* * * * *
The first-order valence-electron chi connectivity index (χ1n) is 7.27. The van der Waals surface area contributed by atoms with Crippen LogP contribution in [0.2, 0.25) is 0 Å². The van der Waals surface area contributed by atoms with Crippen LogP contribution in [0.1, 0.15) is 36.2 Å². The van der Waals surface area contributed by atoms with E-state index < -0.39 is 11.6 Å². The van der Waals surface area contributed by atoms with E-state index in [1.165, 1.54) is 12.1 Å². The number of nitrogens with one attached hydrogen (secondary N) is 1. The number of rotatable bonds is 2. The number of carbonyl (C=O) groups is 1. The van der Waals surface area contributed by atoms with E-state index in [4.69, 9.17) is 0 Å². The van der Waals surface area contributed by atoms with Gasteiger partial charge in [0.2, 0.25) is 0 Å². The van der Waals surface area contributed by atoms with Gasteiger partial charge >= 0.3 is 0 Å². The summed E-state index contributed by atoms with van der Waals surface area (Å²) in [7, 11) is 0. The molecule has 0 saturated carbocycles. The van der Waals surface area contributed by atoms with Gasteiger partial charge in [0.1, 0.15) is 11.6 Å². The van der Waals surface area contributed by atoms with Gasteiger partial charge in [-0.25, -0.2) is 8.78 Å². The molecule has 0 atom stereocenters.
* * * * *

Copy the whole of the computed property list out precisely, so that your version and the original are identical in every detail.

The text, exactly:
The first-order valence-electron chi connectivity index (χ1n) is 7.27. The van der Waals surface area contributed by atoms with Crippen LogP contribution in [0.2, 0.25) is 0 Å². The van der Waals surface area contributed by atoms with Crippen LogP contribution in [0.1, 0.15) is 36.2 Å². The van der Waals surface area contributed by atoms with E-state index < -0.39 is 11.6 Å². The van der Waals surface area contributed by atoms with E-state index in [1.165, 1.54) is 12.1 Å². The number of nitrogens with one attached hydrogen (secondary N) is 1. The number of rotatable bonds is 2. The number of carbonyl (C=O) groups is 1. The van der Waals surface area contributed by atoms with E-state index in [4.69, 9.17) is 0 Å². The van der Waals surface area contributed by atoms with Gasteiger partial charge in [0.2, 0.25) is 0 Å². The van der Waals surface area contributed by atoms with Gasteiger partial charge >= 0.3 is 0 Å². The summed E-state index contributed by atoms with van der Waals surface area (Å²) in [7, 11) is 0. The molecule has 0 saturated carbocycles. The van der Waals surface area contributed by atoms with Gasteiger partial charge in [0.1, 0.15) is 11.6 Å². The van der Waals surface area contributed by atoms with Gasteiger partial charge in [-0.25, -0.2) is 8.78 Å². The molecule has 0 atom stereocenters.